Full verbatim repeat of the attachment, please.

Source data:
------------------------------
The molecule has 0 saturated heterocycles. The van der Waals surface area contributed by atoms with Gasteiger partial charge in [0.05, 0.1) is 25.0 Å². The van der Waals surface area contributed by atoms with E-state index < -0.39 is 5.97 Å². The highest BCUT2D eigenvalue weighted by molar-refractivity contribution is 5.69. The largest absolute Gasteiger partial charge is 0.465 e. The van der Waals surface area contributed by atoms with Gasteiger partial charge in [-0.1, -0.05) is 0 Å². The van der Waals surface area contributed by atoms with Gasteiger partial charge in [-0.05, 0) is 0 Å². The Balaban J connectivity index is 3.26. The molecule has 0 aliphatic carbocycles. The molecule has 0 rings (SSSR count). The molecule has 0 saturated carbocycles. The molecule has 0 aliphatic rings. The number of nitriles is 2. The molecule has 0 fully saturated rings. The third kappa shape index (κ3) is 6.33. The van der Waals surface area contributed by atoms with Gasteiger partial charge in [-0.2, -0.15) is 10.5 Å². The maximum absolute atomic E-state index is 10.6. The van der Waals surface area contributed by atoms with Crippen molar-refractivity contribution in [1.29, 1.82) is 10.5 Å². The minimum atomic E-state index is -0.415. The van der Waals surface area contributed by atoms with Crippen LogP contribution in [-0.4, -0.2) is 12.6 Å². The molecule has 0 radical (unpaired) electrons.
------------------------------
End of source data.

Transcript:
The molecule has 0 saturated heterocycles. The van der Waals surface area contributed by atoms with Gasteiger partial charge in [0.05, 0.1) is 25.0 Å². The van der Waals surface area contributed by atoms with E-state index < -0.39 is 5.97 Å². The highest BCUT2D eigenvalue weighted by molar-refractivity contribution is 5.69. The largest absolute Gasteiger partial charge is 0.465 e. The van der Waals surface area contributed by atoms with Gasteiger partial charge in [-0.1, -0.05) is 0 Å². The van der Waals surface area contributed by atoms with Gasteiger partial charge in [-0.05, 0) is 0 Å². The Balaban J connectivity index is 3.26. The molecule has 0 aliphatic carbocycles. The molecule has 0 rings (SSSR count). The molecule has 0 saturated carbocycles. The molecule has 0 aliphatic rings. The number of nitriles is 2. The molecule has 0 fully saturated rings. The third kappa shape index (κ3) is 6.33. The van der Waals surface area contributed by atoms with Gasteiger partial charge in [-0.2, -0.15) is 10.5 Å². The maximum absolute atomic E-state index is 10.6. The van der Waals surface area contributed by atoms with Crippen molar-refractivity contribution in [1.29, 1.82) is 10.5 Å². The minimum atomic E-state index is -0.415. The van der Waals surface area contributed by atoms with Crippen LogP contribution in [-0.4, -0.2) is 12.6 Å². The molecule has 0 radical (unpaired) electrons.